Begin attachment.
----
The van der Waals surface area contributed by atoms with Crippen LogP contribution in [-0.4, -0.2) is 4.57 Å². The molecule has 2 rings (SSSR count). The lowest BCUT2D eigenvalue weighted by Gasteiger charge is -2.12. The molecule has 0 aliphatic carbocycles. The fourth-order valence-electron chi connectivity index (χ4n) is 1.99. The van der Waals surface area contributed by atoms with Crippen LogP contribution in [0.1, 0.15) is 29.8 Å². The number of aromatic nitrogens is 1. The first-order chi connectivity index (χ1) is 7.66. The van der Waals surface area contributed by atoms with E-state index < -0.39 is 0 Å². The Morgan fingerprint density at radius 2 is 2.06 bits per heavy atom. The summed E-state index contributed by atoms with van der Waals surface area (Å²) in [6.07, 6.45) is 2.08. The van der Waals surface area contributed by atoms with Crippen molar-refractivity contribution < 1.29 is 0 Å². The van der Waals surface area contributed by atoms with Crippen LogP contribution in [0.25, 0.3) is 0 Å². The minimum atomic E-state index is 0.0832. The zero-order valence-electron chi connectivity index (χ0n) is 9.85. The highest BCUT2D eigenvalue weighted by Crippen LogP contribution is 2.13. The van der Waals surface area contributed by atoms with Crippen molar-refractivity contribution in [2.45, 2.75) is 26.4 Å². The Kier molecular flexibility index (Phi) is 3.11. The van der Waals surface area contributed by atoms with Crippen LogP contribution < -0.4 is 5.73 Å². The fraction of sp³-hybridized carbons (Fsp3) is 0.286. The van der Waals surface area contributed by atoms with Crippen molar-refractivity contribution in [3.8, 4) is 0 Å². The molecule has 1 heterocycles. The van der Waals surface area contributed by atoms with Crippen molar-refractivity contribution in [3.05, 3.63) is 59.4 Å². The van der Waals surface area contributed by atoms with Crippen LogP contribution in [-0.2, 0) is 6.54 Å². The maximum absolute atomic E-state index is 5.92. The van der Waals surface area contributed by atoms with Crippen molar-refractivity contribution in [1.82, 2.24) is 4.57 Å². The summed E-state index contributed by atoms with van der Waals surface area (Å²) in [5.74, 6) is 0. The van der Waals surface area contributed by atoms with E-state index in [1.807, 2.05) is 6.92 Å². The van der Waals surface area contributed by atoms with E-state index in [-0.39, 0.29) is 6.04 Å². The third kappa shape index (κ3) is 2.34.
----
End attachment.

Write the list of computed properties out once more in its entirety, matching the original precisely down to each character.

The van der Waals surface area contributed by atoms with Crippen LogP contribution in [-0.4, -0.2) is 4.57 Å². The molecule has 2 rings (SSSR count). The lowest BCUT2D eigenvalue weighted by Gasteiger charge is -2.12. The molecule has 0 aliphatic carbocycles. The fourth-order valence-electron chi connectivity index (χ4n) is 1.99. The van der Waals surface area contributed by atoms with Crippen LogP contribution in [0.1, 0.15) is 29.8 Å². The number of aromatic nitrogens is 1. The first-order chi connectivity index (χ1) is 7.66. The van der Waals surface area contributed by atoms with E-state index < -0.39 is 0 Å². The Morgan fingerprint density at radius 2 is 2.06 bits per heavy atom. The summed E-state index contributed by atoms with van der Waals surface area (Å²) in [6.07, 6.45) is 2.08. The van der Waals surface area contributed by atoms with Crippen molar-refractivity contribution < 1.29 is 0 Å². The van der Waals surface area contributed by atoms with Crippen LogP contribution in [0.25, 0.3) is 0 Å². The minimum atomic E-state index is 0.0832. The zero-order valence-electron chi connectivity index (χ0n) is 9.85. The highest BCUT2D eigenvalue weighted by Crippen LogP contribution is 2.13. The van der Waals surface area contributed by atoms with Crippen molar-refractivity contribution in [2.45, 2.75) is 26.4 Å². The Kier molecular flexibility index (Phi) is 3.11. The van der Waals surface area contributed by atoms with Crippen LogP contribution < -0.4 is 5.73 Å². The fraction of sp³-hybridized carbons (Fsp3) is 0.286. The van der Waals surface area contributed by atoms with Crippen molar-refractivity contribution in [3.8, 4) is 0 Å². The molecule has 1 heterocycles. The van der Waals surface area contributed by atoms with Crippen molar-refractivity contribution in [3.05, 3.63) is 59.4 Å². The van der Waals surface area contributed by atoms with Crippen LogP contribution in [-0.2, 0) is 6.54 Å². The maximum absolute atomic E-state index is 5.92. The van der Waals surface area contributed by atoms with Crippen molar-refractivity contribution in [1.82, 2.24) is 4.57 Å². The summed E-state index contributed by atoms with van der Waals surface area (Å²) in [5.74, 6) is 0. The van der Waals surface area contributed by atoms with E-state index in [1.807, 2.05) is 6.92 Å². The van der Waals surface area contributed by atoms with E-state index in [-0.39, 0.29) is 6.04 Å². The third kappa shape index (κ3) is 2.34.